You just might be a true team roping fan if you recognize the bay horse Jade Corkill stopped the clock aboard last night in Round 1 of the 2020 Wrangler NFR as the one-and-only Caveman.
Yes—Corkill cracked out his 19-year-old, many-times-retired AQHA/PRCA Horse of the Year Fine Snip of Doc for what is Corkill’s 11th Finals and the horse’s first since Paul Eaves borrowed him in Las Vegas in 2016. Clay Smith and Corkill were 5.1—good enough for fourth—and netted 11,000 world-standings points each, keeping Corkill solidly second in the PRCA world standings with $90,704 on the year.
“I wasn’t doing it for a comeback story,” Corkill, from Fallon, Nevada, confessed. “At this rodeo, of all places in the world, it’s time to ride the one you feel the best on. And that’s Caveman.”
Torn Suspensory Tendons
A decade ago, the best ropers in the sport voted Caveman the best heel horse in the PRCA. They gave him the bronze for the same award again in 2012, but soon after, the horse’s career was put on hold thanks to two torn suspensory tendons. Those tears were hard to find, though, because Caveman wasn’t limping and passed a flex test the same day they found them.
“He was the soundest horse in the world until the very first time he got hurt,” Corkill said. “He will not limp so you don’t know there’s anything wrong. That’s why every time he’s done it, it’s been so bad. He just starts acting weird—like wild acting and nervous. Not one of his injuries has he limped. That’s the reason it’s a bad deal every time.”
Corkill won his first world title in 2012, and Caveman took most of the runs at the regular season rodeos before his injury. The infamous Jackyl stepped in at the Finals in Las Vegas to get Corkill his first world title, and he proved an outstanding fill-in while Caveman continued to recover the next winter. But soon Caveman was back, and he netted Corkill a huge win in July 2013 at the Cheyenne Frontier Days.
In 2015, Corkill was riding Caveman again when he thought he better have his suspensories checked out, just as regular maintenance.
“I took him to Dr. Josh Harvey at Outlaw Equine, and he thought his right, hind ankle looked a little bit puffy, so he flex tested him and, when the girl went to lead him off, he wouldn’t even go.”
After a little further investigation, Dr. Harvey diagnosed Caveman with hemarthrosis of the right hind fetlock joint. Caveman had suffered an articular strain severe enough to have bled into the joint. That time, Caveman stayed at Outlaw Equine for a few weeks for a cold salt-water chamber and an IRAP series (Interleukin-1 Receptor Antagonist Protein), which is a process of injecting the joint with the horse’s own blood, which utilizes the horse’s anti-inflammatory mechanisms.
But after the rehab, Corkill rode Caveman to win the Elite Rodeo Athletes’ World Title in Dallas in 2016, and Eaves rode him in Vegas that year, too.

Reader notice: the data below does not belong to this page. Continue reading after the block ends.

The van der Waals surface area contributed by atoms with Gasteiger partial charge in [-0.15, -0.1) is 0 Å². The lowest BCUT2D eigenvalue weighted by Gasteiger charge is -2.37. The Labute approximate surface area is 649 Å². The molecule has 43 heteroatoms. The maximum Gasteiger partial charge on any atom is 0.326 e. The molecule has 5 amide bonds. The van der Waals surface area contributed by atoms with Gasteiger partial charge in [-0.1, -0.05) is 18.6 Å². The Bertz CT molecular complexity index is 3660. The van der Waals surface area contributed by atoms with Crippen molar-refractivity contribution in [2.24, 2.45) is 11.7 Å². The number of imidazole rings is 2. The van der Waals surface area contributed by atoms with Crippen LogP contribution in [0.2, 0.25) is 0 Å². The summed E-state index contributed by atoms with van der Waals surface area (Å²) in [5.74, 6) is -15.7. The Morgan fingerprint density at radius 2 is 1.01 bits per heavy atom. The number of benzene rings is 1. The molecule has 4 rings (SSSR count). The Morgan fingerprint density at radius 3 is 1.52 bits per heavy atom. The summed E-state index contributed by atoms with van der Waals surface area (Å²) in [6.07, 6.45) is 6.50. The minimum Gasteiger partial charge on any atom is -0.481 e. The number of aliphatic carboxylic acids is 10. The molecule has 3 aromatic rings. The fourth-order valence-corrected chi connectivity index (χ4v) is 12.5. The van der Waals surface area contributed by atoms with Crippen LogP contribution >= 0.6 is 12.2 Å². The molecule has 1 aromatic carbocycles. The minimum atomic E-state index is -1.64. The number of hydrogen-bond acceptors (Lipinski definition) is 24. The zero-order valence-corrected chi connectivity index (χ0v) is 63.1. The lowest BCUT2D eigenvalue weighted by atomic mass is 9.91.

Broken Hind Splint Bone
Two years later, from May to mid-November in 2018, Caveman was out again with a broken right-hind splint bone.
“I rode him off and on at a roping in Perrin, Texas, and I think he broke it on the last steer of the day,” Corkill said. “When I undallied, he didn’t want to go forward. I could tell something was wrong. I rode out and unbooted him, and it was already big. I could tell it was something bad, so I just started running cold water on it.”
Corkill got Caveman into Dr. Marty Tanner at Tanner Equine in Brock, Texas, and X-rays confirmed the broken lower splint bone.
“Marty told me my options were to operate and remove the broken bone, or if I didn’t need to ride him we could see if it would heal itself on its own,” said Nevada native Corkill. “Since I wasn’t going anywhere, I wanted to see if we could get by without surgery. So from May until I left to go to the BFI in June, I kept Caveman in a pen. When I left for Reno, I took his shoes off, turned him out with Switchblade, and said, ‘See you in August.’”
Corkill returned to Texas after the Spicer Gripp in August, and Dr. Tanner gave him the go-ahead to start exercising him lightly then. By November of 2018, Corkill was able to ride him at the World Champions Rodeo Alliance Semifinals in Guthrie.
While Caveman hasn’t taken many reps in the last two years, Corkill has filled in with Huey, the sorrel he bought from Travis Graves, and Champ, the gray he (maybe obviously) got from Clay O’Brien Cooper. This summer, those two horses got Corkill to second in the PRCA world standings despite the rollercoaster year of 2020. But when it came to the NFR, there was only one horse Corkill wanted to ride. So although Corkill had only really ridden him at the Kansas City WCRA in 2020, he got him out in early November to start legging up for Arlington.
“He’s so easy to ride. The reason I almost didn’t ride him is because I rode my other two everywhere. I wasn’t trying to be the guy who had to ride something different at the NFR. But he’s that easy for me and I’m that comfortable. There’s another level of confidence I have on him. Our first steer felt strong to heel, and he hit fast right when I was throwing. Caveman can cut it off just fast enough that I get both feet. If I miss something or if I’m not good enough, he makes up for it.”
Corkill gave Caveman Equioxx with his alfalfa to prep him for the Finals, but he didn’t want to give him too much to mask any pain the horse might be feeling, since he’s so bad at showing it anyhow.
“I have nothing to lose now,” Corkill said. “He’s 19. If I only get this week out of him, I’m fine with that. I don’t have any expectations, and he doesn’t owe me anything.” TRJ